I can't tell much difference between LCD or plasma unless they are side by side. But when I compare, I like the color in Plasma TVs more. The 120 Hz LCDs look fake to me - figures in the foreground look hyperreal compared to the background. I don't notice this so much on the Plasma TVs.
Well, I think it depends on the LCD. A lot of LCDs (Samsungs come to mind) are targeted at the mass market, where bright, vivid colors are more valued than natural-looking ones. When LCDs were less of a commodity, the high-end Sharp AQUOS sets were very hyped amongst the enthusiast audience because of how realistic and natural the image looked. Since then, Sharp has lost a lot of market share to Samsung, as well as downmarket competitors. The rise of LED-backlit LCDs is a pretty telling indicator of what the average consumer cares about. When I was comparing Sharps to Samsungs last year, the guy at the store could not understand why I'd want a Sharp when the Samsungs produced such higher-contrast images. However, in my opinion, the top end Samsungs tended to make everything look like a video game.
Quote:
Originally Posted by imageWIS View Post
Understatement of the century.
In the sense that I'm very right or very wrong?
post #29 of 65
Quote:
Originally Posted by mafoofan View Post
Anyway, the best plasma screen in the world doesn't look as good as a DLP (either front or rear projected) in the dark.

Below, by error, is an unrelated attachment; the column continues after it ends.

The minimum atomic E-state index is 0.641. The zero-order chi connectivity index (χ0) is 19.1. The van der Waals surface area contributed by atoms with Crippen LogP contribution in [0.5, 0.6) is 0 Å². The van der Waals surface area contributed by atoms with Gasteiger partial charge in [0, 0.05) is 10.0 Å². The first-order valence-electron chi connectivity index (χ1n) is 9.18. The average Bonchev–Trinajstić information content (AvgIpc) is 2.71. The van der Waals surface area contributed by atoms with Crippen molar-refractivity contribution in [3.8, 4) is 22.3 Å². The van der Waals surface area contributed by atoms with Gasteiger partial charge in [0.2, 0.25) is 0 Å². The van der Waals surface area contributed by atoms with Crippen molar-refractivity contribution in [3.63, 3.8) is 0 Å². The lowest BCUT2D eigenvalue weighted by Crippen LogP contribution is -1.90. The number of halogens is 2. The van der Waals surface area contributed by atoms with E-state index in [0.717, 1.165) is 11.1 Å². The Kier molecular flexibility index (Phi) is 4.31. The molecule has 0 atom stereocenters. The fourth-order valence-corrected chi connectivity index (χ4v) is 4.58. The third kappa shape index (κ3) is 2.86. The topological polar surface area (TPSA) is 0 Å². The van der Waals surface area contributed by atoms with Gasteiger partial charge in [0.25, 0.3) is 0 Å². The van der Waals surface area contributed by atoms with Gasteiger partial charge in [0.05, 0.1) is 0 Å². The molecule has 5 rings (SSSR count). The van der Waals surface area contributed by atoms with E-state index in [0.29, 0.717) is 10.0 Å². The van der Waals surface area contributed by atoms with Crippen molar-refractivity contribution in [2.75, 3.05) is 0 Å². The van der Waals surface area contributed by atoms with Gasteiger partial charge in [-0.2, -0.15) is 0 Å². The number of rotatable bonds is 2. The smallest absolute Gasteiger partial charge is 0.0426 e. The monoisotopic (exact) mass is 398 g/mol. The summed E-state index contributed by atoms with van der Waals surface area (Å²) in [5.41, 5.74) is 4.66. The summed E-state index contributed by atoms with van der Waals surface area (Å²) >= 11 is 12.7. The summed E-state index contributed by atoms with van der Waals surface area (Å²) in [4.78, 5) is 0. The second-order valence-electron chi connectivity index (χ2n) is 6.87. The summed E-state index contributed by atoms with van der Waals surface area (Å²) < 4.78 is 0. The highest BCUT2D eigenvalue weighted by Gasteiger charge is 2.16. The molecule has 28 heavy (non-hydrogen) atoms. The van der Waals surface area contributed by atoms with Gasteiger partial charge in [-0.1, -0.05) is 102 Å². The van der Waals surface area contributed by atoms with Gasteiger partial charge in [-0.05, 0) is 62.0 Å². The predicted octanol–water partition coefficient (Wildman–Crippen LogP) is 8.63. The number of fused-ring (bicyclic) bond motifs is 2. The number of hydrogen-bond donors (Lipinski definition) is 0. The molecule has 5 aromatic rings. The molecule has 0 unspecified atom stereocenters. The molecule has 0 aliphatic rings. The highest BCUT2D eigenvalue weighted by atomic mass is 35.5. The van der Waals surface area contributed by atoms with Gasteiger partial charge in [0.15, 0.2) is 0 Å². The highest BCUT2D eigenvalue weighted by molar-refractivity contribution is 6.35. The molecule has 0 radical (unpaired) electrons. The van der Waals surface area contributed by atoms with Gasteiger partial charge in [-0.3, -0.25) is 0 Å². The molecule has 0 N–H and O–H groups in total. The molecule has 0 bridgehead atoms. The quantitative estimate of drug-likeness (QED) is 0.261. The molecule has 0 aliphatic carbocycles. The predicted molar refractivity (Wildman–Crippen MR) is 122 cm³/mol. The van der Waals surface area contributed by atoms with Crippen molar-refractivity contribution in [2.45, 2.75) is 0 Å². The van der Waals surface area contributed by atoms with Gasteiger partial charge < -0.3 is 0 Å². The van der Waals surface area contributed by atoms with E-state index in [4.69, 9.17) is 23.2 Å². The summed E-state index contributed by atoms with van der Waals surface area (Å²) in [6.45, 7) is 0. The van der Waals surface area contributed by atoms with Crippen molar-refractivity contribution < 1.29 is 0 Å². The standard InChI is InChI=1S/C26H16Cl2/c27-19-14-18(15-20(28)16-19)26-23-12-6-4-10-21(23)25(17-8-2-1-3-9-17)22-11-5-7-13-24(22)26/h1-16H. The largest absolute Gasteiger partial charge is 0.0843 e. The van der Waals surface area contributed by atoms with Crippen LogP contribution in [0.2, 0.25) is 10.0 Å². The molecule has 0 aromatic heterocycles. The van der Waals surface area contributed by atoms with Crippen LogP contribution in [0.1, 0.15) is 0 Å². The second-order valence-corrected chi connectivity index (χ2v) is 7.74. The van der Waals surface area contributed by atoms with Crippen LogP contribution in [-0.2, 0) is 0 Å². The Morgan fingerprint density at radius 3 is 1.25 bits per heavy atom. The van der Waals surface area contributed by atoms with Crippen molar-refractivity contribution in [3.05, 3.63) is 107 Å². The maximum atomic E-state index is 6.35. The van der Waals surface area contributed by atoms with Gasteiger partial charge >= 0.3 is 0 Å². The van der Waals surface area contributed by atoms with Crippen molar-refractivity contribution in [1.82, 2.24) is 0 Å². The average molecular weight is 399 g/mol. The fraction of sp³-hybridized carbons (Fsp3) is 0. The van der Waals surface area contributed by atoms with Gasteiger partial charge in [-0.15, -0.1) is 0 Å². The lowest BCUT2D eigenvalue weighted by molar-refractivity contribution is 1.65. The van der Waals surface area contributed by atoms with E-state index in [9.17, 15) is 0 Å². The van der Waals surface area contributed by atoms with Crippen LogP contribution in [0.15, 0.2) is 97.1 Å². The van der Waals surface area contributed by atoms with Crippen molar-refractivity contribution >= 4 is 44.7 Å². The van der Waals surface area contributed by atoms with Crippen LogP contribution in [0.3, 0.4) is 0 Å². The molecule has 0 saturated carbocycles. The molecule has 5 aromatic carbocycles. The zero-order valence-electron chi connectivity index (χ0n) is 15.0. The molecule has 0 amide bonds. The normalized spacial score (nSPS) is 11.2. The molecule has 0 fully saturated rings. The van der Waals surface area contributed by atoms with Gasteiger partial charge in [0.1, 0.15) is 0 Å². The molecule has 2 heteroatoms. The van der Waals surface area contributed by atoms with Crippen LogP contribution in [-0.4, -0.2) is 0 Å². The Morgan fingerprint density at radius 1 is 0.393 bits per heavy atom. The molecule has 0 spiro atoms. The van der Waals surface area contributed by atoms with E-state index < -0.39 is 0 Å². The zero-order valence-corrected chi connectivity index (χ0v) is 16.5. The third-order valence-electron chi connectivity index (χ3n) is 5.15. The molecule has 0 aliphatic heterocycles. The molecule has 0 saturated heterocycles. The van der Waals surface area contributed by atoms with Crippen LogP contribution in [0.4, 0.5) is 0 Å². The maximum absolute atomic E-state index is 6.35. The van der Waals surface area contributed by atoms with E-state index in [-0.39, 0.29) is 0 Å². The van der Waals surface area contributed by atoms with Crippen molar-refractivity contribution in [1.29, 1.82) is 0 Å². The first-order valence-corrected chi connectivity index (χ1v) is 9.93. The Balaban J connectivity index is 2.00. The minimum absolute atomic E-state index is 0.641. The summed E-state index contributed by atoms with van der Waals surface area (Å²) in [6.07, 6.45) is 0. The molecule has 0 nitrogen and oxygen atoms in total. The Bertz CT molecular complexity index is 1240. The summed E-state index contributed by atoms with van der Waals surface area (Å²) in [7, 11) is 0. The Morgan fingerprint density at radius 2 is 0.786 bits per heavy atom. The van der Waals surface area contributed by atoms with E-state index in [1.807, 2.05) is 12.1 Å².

I think you are mistaken. Or at the least, only stating your opinion as opposed to a widely accepted one. Most professional reviewers and A/V magazine writers, maybe even our own GQGeek, consider a calibrated Pioneer plasma the best display ever made at least in the 43-60".
Quote:
Originally Posted by mafoofan View Post
Well, I think it depends on the LCD. A lot of LCDs (Samsungs come to mind) are targeted at the mass market, where bright, vivid colors are more valued than natural-looking ones. When LCDs were less of a commodity, the high-end Sharp AQUOS sets were very hyped amongst the enthusiast audience because of how realistic and natural the image looked. Since then, Sharp has lost a lot of market share to Samsung, as well as downmarket competitors. The rise of LED-backlit LCDs is a pretty telling indicator of what the average consumer cares about. When I was comparing Sharps to Samsungs last year, the guy at the store could not understand why I'd want a Sharp when the Samsungs produced such higher-contrast images. However, in my opinion, the top end Samsungs tended to make everything look like a video game.
You are wrong to believe that vivid colors indicate an inferior display. If the colors are un-natural, the TV may just need to be calibrated. Another thing to keep in mind is that most TVs are set to some variation of "vivid" mode from the factory so that the display looks brighter on the showroom floor when compared to the competition. All LCDs and Plasmas usually have several viewing modes, called something like vivid, sport, movie and user selected. The movie mode tends to have more natural looking colors but in a lot of cases it just looks dimmer. Sometimes you can get lucky and get decent picture with accurate colors by copying the "user mode" settings from other people on AVSforum. Though I realize the added expense is not for everyone, if you really care about picture quality a pro calibration is the only way to make sure you are getting the the best possible picture from your display.
post #30 of 65
Quote:
Originally Posted by mafoofan View Post
In the sense that I'm very right or very wrong?

Very right.